When you go to a medical facility, you assume the physician in charge has your best interests at heart. Doctors owe patients a reasonable standard of care. Unfortunately, they sometimes call for unnecessary medical tests, and some of them can harm patients. Physicians may fear legal action or receive rewards for recommending tests and procedures.
Below are some of the most unnecessary tests or treatments that doctors recommend or order:
- An electroencephalogram for a headache – Physicians typically order EEGs for seizure patients and are rarely required for headache disorders.
- An imaging scan for lower back pain – Pain often subsides without testing, and doctors are more likely to recommend surgery to those who are tested. Imaging scans make sense if you suspect nerve damage or another underlying condition, but may not be helpful for many back pain sufferers.
- Elective C-sections – Unless they are medically necessary, doctors should neer recommend or order cesarean deliveries.
- Electrocardiograms for low-risk individuals – Unless you have a history of heart problems or you’re experiencing symptoms, an EKG isn’t part of a routine annual screening.
- Prostate-specific antigen-based screening – Medicare spends a fortune on PSA tests each year. While in the past tests were recommended yearly, physicians are not encouraged to provide them as routine screening now.
- Heart surgeries – Many patients fail to ask questions about a doctor’s definition of success. If a bypass surgery is going to reduce your risk of stroke by only 1% per year, is serious surgery really worth the outcome? Always consider the success rate, the definition of success, and the patient’s health/age before agreeing to a major operation or treatment.
- Antibiotics for sinusitis – Many doctors prescribe a round of antibiotics at the first sign of mucus in the nasal passages. However, antibiotics have side effects; they weaken gut bacteria and can make individuals more resistant to antibiotic treatment in the future. Take antibiotics only for symptoms that last more than two weeks or if you are suffering from a high fever and other strong indicators of bacteria.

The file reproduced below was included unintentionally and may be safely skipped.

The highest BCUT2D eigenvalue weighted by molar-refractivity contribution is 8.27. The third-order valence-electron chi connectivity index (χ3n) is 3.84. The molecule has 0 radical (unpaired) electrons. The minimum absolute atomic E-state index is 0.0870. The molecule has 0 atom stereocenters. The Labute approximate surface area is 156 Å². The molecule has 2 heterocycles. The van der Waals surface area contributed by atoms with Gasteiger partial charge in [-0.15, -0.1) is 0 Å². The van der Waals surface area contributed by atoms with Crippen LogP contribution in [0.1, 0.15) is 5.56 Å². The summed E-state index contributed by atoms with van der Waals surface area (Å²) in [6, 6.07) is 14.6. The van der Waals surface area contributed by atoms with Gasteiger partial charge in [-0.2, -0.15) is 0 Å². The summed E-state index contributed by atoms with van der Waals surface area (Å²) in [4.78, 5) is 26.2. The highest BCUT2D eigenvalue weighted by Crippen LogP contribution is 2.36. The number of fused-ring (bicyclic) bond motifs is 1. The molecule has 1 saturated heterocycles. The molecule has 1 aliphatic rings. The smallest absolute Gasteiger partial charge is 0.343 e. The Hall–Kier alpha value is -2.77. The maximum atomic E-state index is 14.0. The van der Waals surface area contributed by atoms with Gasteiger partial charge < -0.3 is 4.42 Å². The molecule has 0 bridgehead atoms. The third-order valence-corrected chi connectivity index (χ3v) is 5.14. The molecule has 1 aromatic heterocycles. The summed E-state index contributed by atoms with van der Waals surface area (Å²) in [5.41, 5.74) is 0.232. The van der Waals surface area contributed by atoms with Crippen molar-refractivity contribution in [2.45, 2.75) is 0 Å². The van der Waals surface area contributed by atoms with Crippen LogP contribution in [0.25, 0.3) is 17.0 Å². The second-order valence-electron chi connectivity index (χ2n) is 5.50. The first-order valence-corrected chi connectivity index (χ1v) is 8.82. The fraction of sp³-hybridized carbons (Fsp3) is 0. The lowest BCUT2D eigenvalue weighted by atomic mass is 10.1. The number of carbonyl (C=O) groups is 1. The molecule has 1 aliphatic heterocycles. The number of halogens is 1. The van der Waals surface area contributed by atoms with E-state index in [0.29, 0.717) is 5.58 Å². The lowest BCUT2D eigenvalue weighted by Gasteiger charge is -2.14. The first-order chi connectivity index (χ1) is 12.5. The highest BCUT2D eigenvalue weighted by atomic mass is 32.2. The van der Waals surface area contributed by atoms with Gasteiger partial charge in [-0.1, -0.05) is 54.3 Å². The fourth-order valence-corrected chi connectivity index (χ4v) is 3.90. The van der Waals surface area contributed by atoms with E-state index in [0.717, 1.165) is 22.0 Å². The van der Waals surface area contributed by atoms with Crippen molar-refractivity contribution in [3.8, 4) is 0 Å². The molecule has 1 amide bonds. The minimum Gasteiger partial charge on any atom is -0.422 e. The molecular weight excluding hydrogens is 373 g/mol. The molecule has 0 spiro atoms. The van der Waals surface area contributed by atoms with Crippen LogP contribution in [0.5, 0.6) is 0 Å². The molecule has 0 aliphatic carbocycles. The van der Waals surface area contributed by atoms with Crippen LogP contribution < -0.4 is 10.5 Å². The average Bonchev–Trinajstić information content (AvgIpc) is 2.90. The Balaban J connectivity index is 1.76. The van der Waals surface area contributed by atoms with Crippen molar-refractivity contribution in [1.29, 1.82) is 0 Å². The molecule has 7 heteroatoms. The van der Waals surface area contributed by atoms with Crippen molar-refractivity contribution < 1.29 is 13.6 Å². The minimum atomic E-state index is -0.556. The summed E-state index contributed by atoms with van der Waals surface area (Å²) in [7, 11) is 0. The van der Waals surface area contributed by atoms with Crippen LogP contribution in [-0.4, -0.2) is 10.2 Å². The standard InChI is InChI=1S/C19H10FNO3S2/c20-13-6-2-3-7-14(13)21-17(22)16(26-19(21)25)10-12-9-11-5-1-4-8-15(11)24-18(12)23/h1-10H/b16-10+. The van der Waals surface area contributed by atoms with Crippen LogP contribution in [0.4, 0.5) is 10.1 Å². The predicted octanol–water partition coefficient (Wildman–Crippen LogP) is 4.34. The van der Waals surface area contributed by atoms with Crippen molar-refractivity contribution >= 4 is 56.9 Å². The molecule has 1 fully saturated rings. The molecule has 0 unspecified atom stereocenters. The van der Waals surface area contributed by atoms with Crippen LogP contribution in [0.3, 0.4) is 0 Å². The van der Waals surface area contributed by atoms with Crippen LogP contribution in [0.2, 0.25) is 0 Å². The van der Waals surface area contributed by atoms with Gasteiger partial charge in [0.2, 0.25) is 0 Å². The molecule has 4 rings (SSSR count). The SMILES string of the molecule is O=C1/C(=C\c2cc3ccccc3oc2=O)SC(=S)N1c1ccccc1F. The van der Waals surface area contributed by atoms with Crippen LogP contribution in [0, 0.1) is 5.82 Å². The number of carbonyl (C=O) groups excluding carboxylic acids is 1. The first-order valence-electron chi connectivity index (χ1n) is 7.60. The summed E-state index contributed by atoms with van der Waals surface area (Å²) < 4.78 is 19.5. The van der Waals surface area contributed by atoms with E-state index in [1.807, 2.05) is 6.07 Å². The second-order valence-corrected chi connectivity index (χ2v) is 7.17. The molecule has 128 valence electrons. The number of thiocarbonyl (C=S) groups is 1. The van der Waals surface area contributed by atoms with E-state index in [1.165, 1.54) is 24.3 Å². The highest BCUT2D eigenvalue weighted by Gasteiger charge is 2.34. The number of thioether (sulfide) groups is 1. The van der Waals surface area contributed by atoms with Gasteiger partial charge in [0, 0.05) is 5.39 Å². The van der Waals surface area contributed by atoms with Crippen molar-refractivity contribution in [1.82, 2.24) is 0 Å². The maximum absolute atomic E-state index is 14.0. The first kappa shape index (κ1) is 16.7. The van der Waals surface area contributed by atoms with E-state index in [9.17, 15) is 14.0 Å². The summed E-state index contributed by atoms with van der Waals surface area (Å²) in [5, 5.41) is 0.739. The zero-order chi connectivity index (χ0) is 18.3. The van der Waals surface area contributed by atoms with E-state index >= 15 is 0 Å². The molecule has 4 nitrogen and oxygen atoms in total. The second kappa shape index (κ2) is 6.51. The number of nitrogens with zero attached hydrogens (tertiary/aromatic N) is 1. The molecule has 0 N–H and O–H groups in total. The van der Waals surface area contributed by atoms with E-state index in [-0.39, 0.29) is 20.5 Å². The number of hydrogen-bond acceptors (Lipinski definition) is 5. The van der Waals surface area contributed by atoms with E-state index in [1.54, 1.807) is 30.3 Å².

- Bone density scans in low-risk individuals – Women under 65 who are at low risk for osteoporosis don’t need routine scans. Risk factors include age, ethnicity (Asians and Caucasians are at highest risk), history of broken bones, and family history.
- Comprehensive panels in healthy adults – Unless you have a reason to believe your vitamin, mineral, and other levels are off, you may not need routine screening. Cholesterol tests are one of the few tests that may be beneficial in seemingly healthy adults.
- Preventive surgeries or surgeries for some small cancers – For many, watching cancer and living with small cancer cells is a better choice, with fewer complications.
- Tests for pulmonary embolism – Unless there is a good chance that you have an embolism, there is no reason to have this test.
- Annual colonoscopies or colorectal cancer screening – You’re good for 10 years after a negative good-quality colonoscopy.
- Cancer screening in patients on dialysis – If a patient has a limited life expectancy, there may not be a reason to perform a screening unless there are clear signs of cancer.
- Red blood cell-stimulating drugs in kidney disease patients – If a patient’s hemoglobin numbers are 10 g/dL or more, there is no reason for this treatment.
- Immunoglobulin G (IgG) tests and immunoglobulin E (IgE) tests for allergy screening – According to the American Academy of Allergy, Asthma & Immunology, these are unproven diagnostic tests.
If you suspect you have undergone unnecessary tests and they caused you harm, contact a West Virginia medical malpractice lawyer at Tiano O’Dell, PLLC today for a free consultation.